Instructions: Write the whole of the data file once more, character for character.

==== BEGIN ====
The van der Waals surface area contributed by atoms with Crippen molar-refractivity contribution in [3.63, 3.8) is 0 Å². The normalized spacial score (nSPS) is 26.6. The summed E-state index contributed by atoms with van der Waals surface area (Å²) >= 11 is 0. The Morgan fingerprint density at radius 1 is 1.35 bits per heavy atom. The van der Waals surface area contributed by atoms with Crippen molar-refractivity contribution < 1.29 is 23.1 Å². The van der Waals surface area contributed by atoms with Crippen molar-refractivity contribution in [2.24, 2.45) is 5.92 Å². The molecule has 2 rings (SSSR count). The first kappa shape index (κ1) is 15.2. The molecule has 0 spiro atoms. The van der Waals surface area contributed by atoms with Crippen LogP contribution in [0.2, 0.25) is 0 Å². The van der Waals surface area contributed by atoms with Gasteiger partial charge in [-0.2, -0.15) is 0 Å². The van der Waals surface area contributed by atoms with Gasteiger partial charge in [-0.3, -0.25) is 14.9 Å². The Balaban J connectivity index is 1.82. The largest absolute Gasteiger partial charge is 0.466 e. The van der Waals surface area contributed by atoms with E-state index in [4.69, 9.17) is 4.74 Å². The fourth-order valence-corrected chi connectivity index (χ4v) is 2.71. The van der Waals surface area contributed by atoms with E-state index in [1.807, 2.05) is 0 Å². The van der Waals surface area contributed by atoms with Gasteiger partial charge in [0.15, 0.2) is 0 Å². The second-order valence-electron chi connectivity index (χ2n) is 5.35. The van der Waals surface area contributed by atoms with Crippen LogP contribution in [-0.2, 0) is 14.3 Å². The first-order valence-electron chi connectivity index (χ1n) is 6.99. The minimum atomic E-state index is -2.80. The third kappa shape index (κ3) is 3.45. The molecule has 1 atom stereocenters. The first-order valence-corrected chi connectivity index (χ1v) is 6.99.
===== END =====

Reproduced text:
The van der Waals surface area contributed by atoms with Crippen molar-refractivity contribution in [3.63, 3.8) is 0 Å². The normalized spacial score (nSPS) is 26.6. The summed E-state index contributed by atoms with van der Waals surface area (Å²) >= 11 is 0. The Morgan fingerprint density at radius 1 is 1.35 bits per heavy atom. The van der Waals surface area contributed by atoms with Crippen molar-refractivity contribution < 1.29 is 23.1 Å². The van der Waals surface area contributed by atoms with Crippen molar-refractivity contribution in [2.24, 2.45) is 5.92 Å². The molecule has 2 rings (SSSR count). The first kappa shape index (κ1) is 15.2. The molecule has 0 spiro atoms. The van der Waals surface area contributed by atoms with Crippen LogP contribution in [0.2, 0.25) is 0 Å². The van der Waals surface area contributed by atoms with Gasteiger partial charge in [-0.2, -0.15) is 0 Å². The van der Waals surface area contributed by atoms with Gasteiger partial charge in [-0.3, -0.25) is 14.9 Å². The Balaban J connectivity index is 1.82. The largest absolute Gasteiger partial charge is 0.466 e. The van der Waals surface area contributed by atoms with E-state index in [4.69, 9.17) is 4.74 Å². The fourth-order valence-corrected chi connectivity index (χ4v) is 2.71. The van der Waals surface area contributed by atoms with E-state index in [1.807, 2.05) is 0 Å². The van der Waals surface area contributed by atoms with Gasteiger partial charge in [0.15, 0.2) is 0 Å². The second-order valence-electron chi connectivity index (χ2n) is 5.35. The van der Waals surface area contributed by atoms with Crippen LogP contribution in [-0.2, 0) is 14.3 Å². The first-order valence-electron chi connectivity index (χ1n) is 6.99. The minimum atomic E-state index is -2.80. The third kappa shape index (κ3) is 3.45. The molecule has 1 atom stereocenters. The first-order valence-corrected chi connectivity index (χ1v) is 6.99.